The latest proposal would see the likes of Google and Facebook pay a 3 percent tax on advertising revenues, while leaving the likes of Apple, Amazon and Airbnb in the clear
France and Germany have spearheaded a compromise digital tax that is much narrower in scope than a plan originally proposed this spring, in an effort to take some form of action ahead of European Parliament elections next year.
The proposal made by France and Germany at a meeting of EU finance ministers on Tuesday envisages a 3 percent tax on European advertising sales by digital companies, rather than the broad tax on the total revenues of large digital firms originally suggested.
The watered-down tax would take in about half of the 5 billion euros (£4.46bn) targeted by the initial plan, and would mainly affect Google and Facebook, according to an unnamed official cited by Bloomberg.
The tax has been championed by French president Emmanuel Macron as a way to show that governments are capable of taking action to rein in large tech companies, which are seen as paying minimal tax in Europe due to their use of accounting loopholes, ahead of Europe-wide elections in May of next year.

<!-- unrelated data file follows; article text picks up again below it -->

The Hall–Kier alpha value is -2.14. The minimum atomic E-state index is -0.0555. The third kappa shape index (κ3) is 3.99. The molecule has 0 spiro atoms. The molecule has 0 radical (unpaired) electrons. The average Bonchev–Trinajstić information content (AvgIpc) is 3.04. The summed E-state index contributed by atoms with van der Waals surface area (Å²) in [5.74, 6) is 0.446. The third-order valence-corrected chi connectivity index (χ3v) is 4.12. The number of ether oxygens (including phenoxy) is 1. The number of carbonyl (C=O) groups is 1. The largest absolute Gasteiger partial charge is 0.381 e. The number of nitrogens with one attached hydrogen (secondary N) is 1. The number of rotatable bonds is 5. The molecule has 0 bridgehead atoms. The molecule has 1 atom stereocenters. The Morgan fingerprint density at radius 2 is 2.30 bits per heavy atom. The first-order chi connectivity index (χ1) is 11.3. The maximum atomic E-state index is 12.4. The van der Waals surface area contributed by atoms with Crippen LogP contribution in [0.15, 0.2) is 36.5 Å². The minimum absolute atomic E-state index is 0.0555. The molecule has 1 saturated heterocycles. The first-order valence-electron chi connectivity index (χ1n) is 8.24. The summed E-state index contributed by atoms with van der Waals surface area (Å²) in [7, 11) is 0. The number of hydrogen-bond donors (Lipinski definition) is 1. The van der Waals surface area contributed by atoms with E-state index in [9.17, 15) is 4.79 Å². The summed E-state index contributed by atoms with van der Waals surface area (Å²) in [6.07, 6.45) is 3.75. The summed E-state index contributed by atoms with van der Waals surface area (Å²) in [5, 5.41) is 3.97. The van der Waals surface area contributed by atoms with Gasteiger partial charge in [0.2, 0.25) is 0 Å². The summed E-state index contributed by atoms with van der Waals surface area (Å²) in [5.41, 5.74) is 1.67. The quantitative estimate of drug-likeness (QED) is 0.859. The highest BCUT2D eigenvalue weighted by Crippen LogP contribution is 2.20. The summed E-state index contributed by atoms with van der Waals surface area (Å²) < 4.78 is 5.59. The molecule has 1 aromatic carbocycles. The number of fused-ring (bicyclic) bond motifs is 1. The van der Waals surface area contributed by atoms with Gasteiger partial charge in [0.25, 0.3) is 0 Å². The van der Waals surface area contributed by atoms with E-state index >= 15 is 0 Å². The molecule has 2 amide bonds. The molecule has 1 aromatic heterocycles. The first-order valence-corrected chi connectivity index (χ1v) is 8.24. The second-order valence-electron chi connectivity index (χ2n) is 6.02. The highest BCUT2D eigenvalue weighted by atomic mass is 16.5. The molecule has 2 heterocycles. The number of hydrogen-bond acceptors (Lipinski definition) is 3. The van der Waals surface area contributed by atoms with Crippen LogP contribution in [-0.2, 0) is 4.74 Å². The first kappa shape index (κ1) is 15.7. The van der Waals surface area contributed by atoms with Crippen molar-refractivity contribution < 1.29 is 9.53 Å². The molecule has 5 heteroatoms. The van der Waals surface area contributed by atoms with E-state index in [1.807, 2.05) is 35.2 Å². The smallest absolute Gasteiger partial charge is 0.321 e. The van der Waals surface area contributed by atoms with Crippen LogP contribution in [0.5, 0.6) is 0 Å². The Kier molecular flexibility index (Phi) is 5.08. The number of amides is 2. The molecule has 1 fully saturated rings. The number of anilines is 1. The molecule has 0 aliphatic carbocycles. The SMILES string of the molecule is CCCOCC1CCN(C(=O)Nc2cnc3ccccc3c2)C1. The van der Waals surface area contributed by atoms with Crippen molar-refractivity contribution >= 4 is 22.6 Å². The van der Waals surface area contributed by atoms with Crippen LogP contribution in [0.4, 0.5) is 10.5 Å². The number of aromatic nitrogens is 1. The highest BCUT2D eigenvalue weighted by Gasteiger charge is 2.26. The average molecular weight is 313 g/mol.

Another key Macron policy, the introduction of higher diesel taxes intended to combat climate change, also faced a challenge this week when his government agreed to postpone the increases for six months in the face of increasingly violent protests.
The digital tax had faced defeat in its previous form due to opposition by Ireland, Scandinavian countries and Luxembourg.
Germany had remained on the fence due to concerns the tax could inadvertently affect carmakers and could spur US retaliation.
“Like any European compromise, some will be disappointed,” said France’s finance minister Bruno Le Maire. “They’ll say it’s not enough and I can understand them.”
Le Maire said the proposal is a first step toward digital tax reform.
The European Commission is to formally propose the measure in the coming weeks and member states will vote on it before the end of February, according to a draft text seen by the Financial Times.
Single market threat
A number of countries, including the UK, have proposed national digital taxes with a broader base, and the proposal doesn’t stand in the way of those plans.
The latest proposal is intended to come into force in January 2021, but only if the Organisation for Economic Co-Operation and Development (OECD) fails to reach a consensus on a global approach by then. It would expire in 2025.
But even the narrower proposal may be too much for countries such as Sweden and Ireland, which have both indicated they are unlikely to support it.
Tax changes require the unanimous support of EU member states, and as such are difficult to implement.
But the European Commission has supported pan-EU action in the hope of heading off national taxes, which it has said would be a blow to the EU’s single market.